4 Tips on Keeping Your New Year’s Resolution This Year

4 Tips on Keeping Your New Year’s Resolution This Year

It’s not about motivation. It’s about out-smarting the system.
how to stick to resolutions

By Christine Flammia | Last Updated: Oct 25 2023 | 7 min read

No Jeans January is coming to a close, and (probably) taking a lot of folks’ New Years resolutions with it. 

Unless the goal you set for yourself this year was to continue simply “getting out of bed every day during a global freaking pandemic” in which case, you might just have set your sights perfectly!

Keeping resolutions is hard. I, for one, do not like being told what to do, even when the person doing the telling is me. 

But the thing is, I want to be a resolutions person.

After all, resolutions are just January 1st code for “healthy habits.”

Working out, getting enough sleep, drinking more water—stuff we all should be doing. No, scratch that, things we all want to be doing! (Who doesn’t want more sleep??)

I decided to investigate the healthy habits that I’ve managed to make a regular part of my routine. And I came up with a few key takeaways that could help you in 2021, too.

Below, check out 4 ways to stick to your ‘healthy habits’ resolutions this year:

healthy habits

1. Ask yourself ‘why’

Before trying to adopt a new healthy habit, ask yourself: What’s it for?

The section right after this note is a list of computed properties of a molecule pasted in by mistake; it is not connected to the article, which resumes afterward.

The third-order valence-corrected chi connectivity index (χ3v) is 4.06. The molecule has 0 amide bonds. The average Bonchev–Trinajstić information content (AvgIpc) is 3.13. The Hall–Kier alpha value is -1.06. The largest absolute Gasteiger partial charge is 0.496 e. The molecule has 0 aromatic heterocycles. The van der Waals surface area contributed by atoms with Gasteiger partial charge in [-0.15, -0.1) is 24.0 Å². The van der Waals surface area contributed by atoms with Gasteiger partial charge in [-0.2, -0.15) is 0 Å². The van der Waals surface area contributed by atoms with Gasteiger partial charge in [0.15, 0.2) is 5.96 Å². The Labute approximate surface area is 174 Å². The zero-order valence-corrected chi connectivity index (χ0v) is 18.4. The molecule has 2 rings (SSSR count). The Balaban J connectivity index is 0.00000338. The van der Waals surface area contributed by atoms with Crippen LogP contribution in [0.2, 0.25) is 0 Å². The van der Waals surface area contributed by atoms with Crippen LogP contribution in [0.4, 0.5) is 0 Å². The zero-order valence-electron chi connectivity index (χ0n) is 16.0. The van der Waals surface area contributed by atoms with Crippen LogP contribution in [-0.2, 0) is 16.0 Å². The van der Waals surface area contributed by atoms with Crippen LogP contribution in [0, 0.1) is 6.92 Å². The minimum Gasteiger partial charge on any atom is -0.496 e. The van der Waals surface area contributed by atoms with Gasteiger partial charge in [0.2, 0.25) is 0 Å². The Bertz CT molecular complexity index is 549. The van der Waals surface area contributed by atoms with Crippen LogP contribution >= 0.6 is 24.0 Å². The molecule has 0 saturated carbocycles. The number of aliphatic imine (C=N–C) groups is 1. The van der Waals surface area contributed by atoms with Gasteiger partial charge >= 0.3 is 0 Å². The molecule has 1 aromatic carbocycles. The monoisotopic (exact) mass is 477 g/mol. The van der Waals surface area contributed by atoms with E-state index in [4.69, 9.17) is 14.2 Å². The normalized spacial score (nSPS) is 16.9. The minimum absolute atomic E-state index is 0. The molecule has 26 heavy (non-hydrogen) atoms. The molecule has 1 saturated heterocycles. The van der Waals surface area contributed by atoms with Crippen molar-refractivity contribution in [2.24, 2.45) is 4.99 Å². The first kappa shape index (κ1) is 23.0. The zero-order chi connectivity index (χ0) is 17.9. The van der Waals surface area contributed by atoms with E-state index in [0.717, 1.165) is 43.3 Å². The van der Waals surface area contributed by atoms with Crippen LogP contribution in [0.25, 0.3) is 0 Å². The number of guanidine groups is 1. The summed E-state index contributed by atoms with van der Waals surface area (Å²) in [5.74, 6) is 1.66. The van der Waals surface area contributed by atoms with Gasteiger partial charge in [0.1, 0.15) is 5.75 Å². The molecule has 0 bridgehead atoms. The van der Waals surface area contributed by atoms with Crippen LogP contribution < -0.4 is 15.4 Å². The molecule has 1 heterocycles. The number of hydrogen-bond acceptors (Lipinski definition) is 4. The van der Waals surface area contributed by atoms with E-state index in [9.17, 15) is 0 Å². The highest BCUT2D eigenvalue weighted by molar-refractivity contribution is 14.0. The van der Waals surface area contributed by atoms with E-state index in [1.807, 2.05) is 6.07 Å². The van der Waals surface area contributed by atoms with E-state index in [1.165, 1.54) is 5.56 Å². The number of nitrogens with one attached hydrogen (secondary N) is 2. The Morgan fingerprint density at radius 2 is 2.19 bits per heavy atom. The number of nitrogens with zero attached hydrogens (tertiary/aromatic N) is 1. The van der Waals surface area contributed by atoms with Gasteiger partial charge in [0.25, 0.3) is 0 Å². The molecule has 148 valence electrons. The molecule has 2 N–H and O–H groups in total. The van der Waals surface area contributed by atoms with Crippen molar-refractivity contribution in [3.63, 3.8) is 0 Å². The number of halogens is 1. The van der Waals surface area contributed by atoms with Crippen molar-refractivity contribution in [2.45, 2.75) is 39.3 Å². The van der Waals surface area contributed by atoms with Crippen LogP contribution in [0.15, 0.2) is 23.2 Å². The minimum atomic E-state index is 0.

The answer could be straightforward. If your goal is to lose weight, your “why” might simply be offsetting at-home happy hours.


But dig deeper. 

Do you like the quiet alone time that reading gives you? Do you get a rush from clocking a new running record? Does lifting weights help you pick up and put down a child trying to escape from virtual learning without throwing out your back? Does drinking more water allow you not to look like a vampire on your daily Zoom calls?

What is a good night’s sleep for? What is a healthily stocked fridge for? Consider your why.

The healthy habits takeaway:

There’s no right answer to the question. The answer is just for you. But asking “Why?” with intention gives your goal a little more oomph

healthy habits

2. Try habit stacking

Habit stacking (a phrase coined by SJ Scott) can mean one habit on top of another, or it can mean adding in a fresh habit to something you already do.